Palestinian territories face fiscal crisis, warns IMF

2 Feb 15
The Palestinian territories in the West Bank and Gaza face a deepening fiscal crisis this year due to the non-transfer of tax revenues from Israel to the Palestinian Authority, the International Monetary Fund has warned.

By Judith Ugwumadu | 2 February 2015

The Palestinian territories in the West Bank and Gaza face a deepening fiscal crisis this year due to the non-transfer of tax revenues from Israel to the Palestinian Authority, the International Monetary Fund has warned. 

Following a mission to East Jerusalem and Ramallah, the IMF warned the Palestinian economy, which went into recession last year as a result of war in Gaza, faced a slow recovery. It has been estimated the Palestinian economy shrank by nearly 1% of real gross domestic product last year, its first contraction since 2006.

A high degree of uncertainty would prevent strong growth in 2015, IMF mission leader Christoph Duenwald said. 

‘Most notable is the non-transfer to the PA of clearance revenues collected by Israel on goods imported into the West Bank and Gaza. These represent about two-thirds of net revenues and are essential to the PA’s budget and to the Palestinian economy,’ he said. ‘Reduced wage payments and other public spending cuts necessitated by the suspension of clearance revenues in the presence of financing constraints will likely cause a sharp reduction in private consumption and investment.’

Following the conclusion of the mission on January 29, Duenwald warned there would be a ‘fiscal crisis’ if the clearance revenue continued to be withheld over the next few months. 

‘The absence of clearance revenue will need to be compensated by curtailment of wages and allowances, cuts in non-wage spending, further borrowing from the banking system, or additional arrears accumulation.’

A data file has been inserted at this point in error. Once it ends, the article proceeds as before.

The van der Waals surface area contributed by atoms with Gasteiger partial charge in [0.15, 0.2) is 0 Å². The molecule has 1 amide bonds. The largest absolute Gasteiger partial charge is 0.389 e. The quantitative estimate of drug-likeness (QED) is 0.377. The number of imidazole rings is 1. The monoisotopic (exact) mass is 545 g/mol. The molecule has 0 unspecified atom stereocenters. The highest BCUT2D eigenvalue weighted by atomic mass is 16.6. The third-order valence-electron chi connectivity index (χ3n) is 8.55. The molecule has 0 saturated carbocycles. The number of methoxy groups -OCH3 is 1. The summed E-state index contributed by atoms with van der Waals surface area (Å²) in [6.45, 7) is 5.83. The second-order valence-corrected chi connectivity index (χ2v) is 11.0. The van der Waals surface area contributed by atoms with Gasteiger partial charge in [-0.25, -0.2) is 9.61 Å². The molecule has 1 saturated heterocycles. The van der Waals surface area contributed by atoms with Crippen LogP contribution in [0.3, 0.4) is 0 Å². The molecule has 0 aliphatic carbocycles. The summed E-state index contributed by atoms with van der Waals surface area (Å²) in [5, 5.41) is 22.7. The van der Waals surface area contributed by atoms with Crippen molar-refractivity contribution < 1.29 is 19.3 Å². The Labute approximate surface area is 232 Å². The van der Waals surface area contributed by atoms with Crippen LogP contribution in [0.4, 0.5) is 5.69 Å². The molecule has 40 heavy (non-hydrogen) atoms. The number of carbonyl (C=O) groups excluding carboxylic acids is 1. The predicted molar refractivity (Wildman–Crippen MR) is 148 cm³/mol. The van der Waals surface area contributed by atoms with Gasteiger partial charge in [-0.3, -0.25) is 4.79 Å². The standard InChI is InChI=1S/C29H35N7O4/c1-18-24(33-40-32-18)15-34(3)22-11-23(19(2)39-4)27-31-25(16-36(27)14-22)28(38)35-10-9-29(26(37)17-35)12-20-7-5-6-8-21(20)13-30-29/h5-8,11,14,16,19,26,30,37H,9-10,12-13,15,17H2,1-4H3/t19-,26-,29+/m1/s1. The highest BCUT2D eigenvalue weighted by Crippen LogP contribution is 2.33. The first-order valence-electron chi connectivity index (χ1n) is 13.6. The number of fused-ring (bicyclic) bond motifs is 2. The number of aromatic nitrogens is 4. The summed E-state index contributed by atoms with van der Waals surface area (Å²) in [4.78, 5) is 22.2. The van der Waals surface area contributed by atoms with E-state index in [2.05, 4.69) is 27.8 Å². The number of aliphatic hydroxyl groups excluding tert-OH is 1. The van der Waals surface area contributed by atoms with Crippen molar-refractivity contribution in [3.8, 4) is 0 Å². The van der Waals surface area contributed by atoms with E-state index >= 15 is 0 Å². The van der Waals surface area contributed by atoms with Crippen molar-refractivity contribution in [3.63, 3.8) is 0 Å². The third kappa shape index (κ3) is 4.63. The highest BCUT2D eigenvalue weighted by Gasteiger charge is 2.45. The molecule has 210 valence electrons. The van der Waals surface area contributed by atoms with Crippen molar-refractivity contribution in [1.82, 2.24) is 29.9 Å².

This month Israel withheld the December 2014 clearance transfer of $127m in protest of PA's move to join the International Criminal Court

The PA’s fiscal position could become ‘untenable’ if the payments were delayed for more than a few months, with a growing risk of social unrest and strikes that could lead to political instability, the report warned.

However, these serious risks could be mitigated if Israel quickly resumed transfer of clearance revenue and international aid was front-loaded to deal with the crisis.

‘For 2015 as a whole, even assuming a resumption of clearance revenue transfers in a few months, we project a large financing gap that calls for a prudent fiscal stance, with strict restraint on public sector wages,’ Duenwald said. 

‘We recommend safeguarding transfers to poor and vulnerable households, and social assistance in Gaza, where the humanitarian situation is particularly dire.’

The IMF also called on the PA to undertake reforms to place the territories on a more sustainable fiscal position. This should include a renewed emphasis on public financial management and improved revenue administration, and the development of a simplified tax regime for small businesses.

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